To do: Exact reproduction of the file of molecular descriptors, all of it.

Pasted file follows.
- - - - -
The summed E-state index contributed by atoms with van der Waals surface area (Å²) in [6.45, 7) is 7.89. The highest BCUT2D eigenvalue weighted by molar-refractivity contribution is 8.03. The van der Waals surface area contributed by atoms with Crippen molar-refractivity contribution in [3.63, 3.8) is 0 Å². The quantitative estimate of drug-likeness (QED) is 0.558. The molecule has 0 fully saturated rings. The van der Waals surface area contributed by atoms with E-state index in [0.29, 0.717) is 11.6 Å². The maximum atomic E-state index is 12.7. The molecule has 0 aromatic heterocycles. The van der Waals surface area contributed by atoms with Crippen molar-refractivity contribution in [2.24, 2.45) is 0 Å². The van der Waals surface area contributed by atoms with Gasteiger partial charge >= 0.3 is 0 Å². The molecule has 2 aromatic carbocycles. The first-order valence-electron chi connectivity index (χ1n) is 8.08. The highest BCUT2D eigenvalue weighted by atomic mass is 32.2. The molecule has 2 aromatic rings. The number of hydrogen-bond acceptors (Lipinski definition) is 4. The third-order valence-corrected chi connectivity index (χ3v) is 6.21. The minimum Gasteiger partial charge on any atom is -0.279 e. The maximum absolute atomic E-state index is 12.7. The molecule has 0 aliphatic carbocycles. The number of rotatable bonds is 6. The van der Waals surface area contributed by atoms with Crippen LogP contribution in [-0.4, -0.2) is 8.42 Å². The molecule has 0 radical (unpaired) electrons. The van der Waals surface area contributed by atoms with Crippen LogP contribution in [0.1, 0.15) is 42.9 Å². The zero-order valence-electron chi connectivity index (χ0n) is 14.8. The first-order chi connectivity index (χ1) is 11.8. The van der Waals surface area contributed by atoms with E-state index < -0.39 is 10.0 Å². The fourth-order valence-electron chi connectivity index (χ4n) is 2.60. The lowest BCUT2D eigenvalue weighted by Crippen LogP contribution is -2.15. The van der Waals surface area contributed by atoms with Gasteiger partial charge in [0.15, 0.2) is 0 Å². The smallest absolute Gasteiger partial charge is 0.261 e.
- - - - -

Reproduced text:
The summed E-state index contributed by atoms with van der Waals surface area (Å²) in [6.45, 7) is 7.89. The highest BCUT2D eigenvalue weighted by molar-refractivity contribution is 8.03. The van der Waals surface area contributed by atoms with Crippen molar-refractivity contribution in [3.63, 3.8) is 0 Å². The quantitative estimate of drug-likeness (QED) is 0.558. The molecule has 0 fully saturated rings. The van der Waals surface area contributed by atoms with E-state index in [0.29, 0.717) is 11.6 Å². The maximum atomic E-state index is 12.7. The molecule has 0 aromatic heterocycles. The van der Waals surface area contributed by atoms with Crippen molar-refractivity contribution in [2.24, 2.45) is 0 Å². The van der Waals surface area contributed by atoms with Gasteiger partial charge >= 0.3 is 0 Å². The molecule has 2 aromatic carbocycles. The first-order valence-electron chi connectivity index (χ1n) is 8.08. The highest BCUT2D eigenvalue weighted by atomic mass is 32.2. The molecule has 2 aromatic rings. The number of hydrogen-bond acceptors (Lipinski definition) is 4. The third-order valence-corrected chi connectivity index (χ3v) is 6.21. The minimum Gasteiger partial charge on any atom is -0.279 e. The maximum absolute atomic E-state index is 12.7. The molecule has 0 aliphatic carbocycles. The number of rotatable bonds is 6. The van der Waals surface area contributed by atoms with Crippen LogP contribution in [-0.4, -0.2) is 8.42 Å². The molecule has 0 radical (unpaired) electrons. The van der Waals surface area contributed by atoms with Crippen LogP contribution in [0.1, 0.15) is 42.9 Å². The zero-order valence-electron chi connectivity index (χ0n) is 14.8. The first-order chi connectivity index (χ1) is 11.8. The van der Waals surface area contributed by atoms with E-state index < -0.39 is 10.0 Å². The fourth-order valence-electron chi connectivity index (χ4n) is 2.60. The lowest BCUT2D eigenvalue weighted by Crippen LogP contribution is -2.15. The van der Waals surface area contributed by atoms with Gasteiger partial charge in [0.15, 0.2) is 0 Å². The smallest absolute Gasteiger partial charge is 0.261 e.